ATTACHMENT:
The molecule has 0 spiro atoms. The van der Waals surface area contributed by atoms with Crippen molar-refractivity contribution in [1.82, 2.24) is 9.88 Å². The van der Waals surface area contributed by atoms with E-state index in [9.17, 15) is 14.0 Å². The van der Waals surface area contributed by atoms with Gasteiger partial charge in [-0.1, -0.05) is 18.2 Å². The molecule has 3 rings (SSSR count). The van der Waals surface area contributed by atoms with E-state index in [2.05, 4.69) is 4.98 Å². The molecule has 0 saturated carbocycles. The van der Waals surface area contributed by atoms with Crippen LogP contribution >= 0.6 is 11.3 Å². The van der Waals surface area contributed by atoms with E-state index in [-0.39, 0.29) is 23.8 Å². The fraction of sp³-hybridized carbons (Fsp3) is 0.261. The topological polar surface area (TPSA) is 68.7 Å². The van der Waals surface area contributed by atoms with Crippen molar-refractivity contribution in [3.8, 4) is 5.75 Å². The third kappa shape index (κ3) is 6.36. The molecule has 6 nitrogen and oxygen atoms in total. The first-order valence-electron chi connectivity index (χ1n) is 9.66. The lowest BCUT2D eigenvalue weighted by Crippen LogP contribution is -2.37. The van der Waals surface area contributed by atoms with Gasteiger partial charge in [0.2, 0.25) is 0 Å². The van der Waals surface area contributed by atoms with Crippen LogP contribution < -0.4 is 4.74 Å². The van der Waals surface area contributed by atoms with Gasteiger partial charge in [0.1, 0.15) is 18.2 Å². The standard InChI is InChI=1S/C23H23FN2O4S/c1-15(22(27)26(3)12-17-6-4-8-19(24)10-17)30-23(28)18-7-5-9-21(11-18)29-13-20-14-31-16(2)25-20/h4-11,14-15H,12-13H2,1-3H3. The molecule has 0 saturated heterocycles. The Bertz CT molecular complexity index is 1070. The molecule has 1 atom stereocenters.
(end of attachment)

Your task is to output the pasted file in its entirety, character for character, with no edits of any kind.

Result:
The molecule has 0 spiro atoms. The van der Waals surface area contributed by atoms with Crippen molar-refractivity contribution in [1.82, 2.24) is 9.88 Å². The van der Waals surface area contributed by atoms with E-state index in [9.17, 15) is 14.0 Å². The van der Waals surface area contributed by atoms with Gasteiger partial charge in [-0.1, -0.05) is 18.2 Å². The molecule has 3 rings (SSSR count). The van der Waals surface area contributed by atoms with E-state index in [2.05, 4.69) is 4.98 Å². The molecule has 0 saturated carbocycles. The van der Waals surface area contributed by atoms with Crippen LogP contribution >= 0.6 is 11.3 Å². The van der Waals surface area contributed by atoms with E-state index in [-0.39, 0.29) is 23.8 Å². The fraction of sp³-hybridized carbons (Fsp3) is 0.261. The topological polar surface area (TPSA) is 68.7 Å². The van der Waals surface area contributed by atoms with Crippen molar-refractivity contribution in [3.8, 4) is 5.75 Å². The third kappa shape index (κ3) is 6.36. The molecule has 6 nitrogen and oxygen atoms in total. The first-order valence-electron chi connectivity index (χ1n) is 9.66. The lowest BCUT2D eigenvalue weighted by Crippen LogP contribution is -2.37. The van der Waals surface area contributed by atoms with Gasteiger partial charge in [0.2, 0.25) is 0 Å². The van der Waals surface area contributed by atoms with Crippen LogP contribution < -0.4 is 4.74 Å². The van der Waals surface area contributed by atoms with Gasteiger partial charge in [0.1, 0.15) is 18.2 Å². The standard InChI is InChI=1S/C23H23FN2O4S/c1-15(22(27)26(3)12-17-6-4-8-19(24)10-17)30-23(28)18-7-5-9-21(11-18)29-13-20-14-31-16(2)25-20/h4-11,14-15H,12-13H2,1-3H3. The molecule has 0 saturated heterocycles. The Bertz CT molecular complexity index is 1070. The molecule has 1 atom stereocenters.